In previous projects I have created some helper classes that allow me to quickly set up a scraping task. These classes can be easily chained together to define a new scraper. I got inspired by scraper tools such as Web scraper and ParseHub that let you compose a tree that specifies how to parse data from a website. Using the classes I defined, we can do something similar in Python.

All these helper classes inherit from an abstract base class called BaseSelector.

class BaseSelector(ABC):
    def scrape(self, scraper, parent, **kwargs):

Classes that inherit from BaseSelector need to provide an implementation of the scrape method. This method generally scrapes some content from a webpage and returns this wrapped up in a Python dictionary. It may scrape a single DOM element, and return a single dictionary object, or it may scrape multiple elements and return these as a list of dictionaries.

Scraping attributes

The following class is one of these classes that inherit from BaseSelector. It locates an element(s) and returns a specific attribute of that element, such as the href (in case it matches an anchor link).

class AttributeSelector(BaseSelector):
    def __init__(self, id, by, path, attribute, multiple=False, default=None): = id = by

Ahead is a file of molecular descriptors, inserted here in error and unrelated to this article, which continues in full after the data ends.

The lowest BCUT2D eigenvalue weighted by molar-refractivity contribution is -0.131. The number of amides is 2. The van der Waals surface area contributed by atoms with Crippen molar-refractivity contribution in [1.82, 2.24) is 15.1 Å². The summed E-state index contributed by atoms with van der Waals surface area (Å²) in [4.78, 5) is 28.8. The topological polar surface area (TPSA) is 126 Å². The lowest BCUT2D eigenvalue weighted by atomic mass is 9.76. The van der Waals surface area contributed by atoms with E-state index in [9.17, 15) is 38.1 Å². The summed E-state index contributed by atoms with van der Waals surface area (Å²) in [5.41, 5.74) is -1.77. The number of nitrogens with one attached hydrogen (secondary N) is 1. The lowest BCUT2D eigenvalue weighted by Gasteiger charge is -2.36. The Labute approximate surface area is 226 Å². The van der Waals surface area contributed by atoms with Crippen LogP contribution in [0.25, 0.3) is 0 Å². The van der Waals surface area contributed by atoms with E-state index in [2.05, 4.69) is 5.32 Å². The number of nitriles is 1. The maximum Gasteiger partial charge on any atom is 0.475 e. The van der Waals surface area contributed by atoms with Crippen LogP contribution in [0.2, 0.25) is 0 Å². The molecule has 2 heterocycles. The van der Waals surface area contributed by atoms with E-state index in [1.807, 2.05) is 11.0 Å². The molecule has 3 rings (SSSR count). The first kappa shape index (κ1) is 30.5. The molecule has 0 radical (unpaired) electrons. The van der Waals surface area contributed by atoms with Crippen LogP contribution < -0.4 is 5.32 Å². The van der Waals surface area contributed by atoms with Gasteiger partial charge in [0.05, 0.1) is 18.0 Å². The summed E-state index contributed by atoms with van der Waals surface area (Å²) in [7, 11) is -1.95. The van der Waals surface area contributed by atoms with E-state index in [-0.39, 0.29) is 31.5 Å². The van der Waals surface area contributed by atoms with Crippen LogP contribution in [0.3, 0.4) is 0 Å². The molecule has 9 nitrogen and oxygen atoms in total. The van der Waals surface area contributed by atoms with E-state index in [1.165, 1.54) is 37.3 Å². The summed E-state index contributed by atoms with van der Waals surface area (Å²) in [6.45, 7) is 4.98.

self.path = path
        self.attribute = attribute
        self.multiple = multiple
        self.default = default

    def scrape(self, scraper, parent, **kwargs):    
        if not self.multiple:
                elem = parent.find_element(, self.path.format(**kwargs))
                return { elem.get_attribute(self.attribute)}
            except NoSuchElementException:
                return self.default
            elems = parent.find_elements(, self.path.format(**kwargs))
            return [{ elem.get_attribute(self.attribute)} for elem in elems]

Let’s see how we can use it to scrape the URLs for each mathematicians found on a page (e.g.

We create a new AttributeSelector as follows.

urls_selector = AttributeSelector(
    "//*[@id='mw-content-text']/div/ul[preceding::h2/span[.='Births'] and following::h2/span[.='Deaths']]/li[contains(., 'mathematician')]/a[string-length(.)>4][1]", 

We provide a key (‘url’) for the dictionary object.

We also tell it to search for an element addressed by an XPATH expression. In this case we look for list items that contain the string mathematician and find within each list item the first link with a content length of greater than four. We check for length because sometimes it may find multiple links on a single line but the first link always refers to a year (and is therefor at most 4 digits long). Note how we’re only looking for li elements after a span that contains the text Births, but before a span that contains the word Deaths. XPATH expressions can get a bit unwieldly but they’re very powerful.